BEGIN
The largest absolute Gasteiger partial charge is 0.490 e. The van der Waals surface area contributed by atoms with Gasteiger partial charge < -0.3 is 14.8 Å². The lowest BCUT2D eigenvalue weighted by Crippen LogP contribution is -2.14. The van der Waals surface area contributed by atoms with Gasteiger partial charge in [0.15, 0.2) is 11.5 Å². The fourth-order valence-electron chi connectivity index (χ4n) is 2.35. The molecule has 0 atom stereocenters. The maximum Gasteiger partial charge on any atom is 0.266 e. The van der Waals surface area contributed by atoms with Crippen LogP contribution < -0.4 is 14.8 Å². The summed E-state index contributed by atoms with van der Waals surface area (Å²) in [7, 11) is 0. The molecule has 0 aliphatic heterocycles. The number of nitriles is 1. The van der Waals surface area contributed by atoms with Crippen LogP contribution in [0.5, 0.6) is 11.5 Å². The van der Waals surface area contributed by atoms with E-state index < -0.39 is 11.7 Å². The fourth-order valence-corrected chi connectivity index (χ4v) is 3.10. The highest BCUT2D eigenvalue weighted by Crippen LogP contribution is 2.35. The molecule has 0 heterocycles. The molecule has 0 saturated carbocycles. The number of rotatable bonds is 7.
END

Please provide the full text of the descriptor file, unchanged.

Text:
The largest absolute Gasteiger partial charge is 0.490 e. The van der Waals surface area contributed by atoms with Gasteiger partial charge < -0.3 is 14.8 Å². The lowest BCUT2D eigenvalue weighted by Crippen LogP contribution is -2.14. The van der Waals surface area contributed by atoms with Gasteiger partial charge in [0.15, 0.2) is 11.5 Å². The fourth-order valence-electron chi connectivity index (χ4n) is 2.35. The molecule has 0 atom stereocenters. The maximum Gasteiger partial charge on any atom is 0.266 e. The van der Waals surface area contributed by atoms with Crippen LogP contribution < -0.4 is 14.8 Å². The summed E-state index contributed by atoms with van der Waals surface area (Å²) in [7, 11) is 0. The molecule has 0 aliphatic heterocycles. The number of nitriles is 1. The van der Waals surface area contributed by atoms with Crippen LogP contribution in [0.5, 0.6) is 11.5 Å². The van der Waals surface area contributed by atoms with E-state index < -0.39 is 11.7 Å². The fourth-order valence-corrected chi connectivity index (χ4v) is 3.10. The highest BCUT2D eigenvalue weighted by Crippen LogP contribution is 2.35. The molecule has 0 heterocycles. The molecule has 0 saturated carbocycles. The number of rotatable bonds is 7.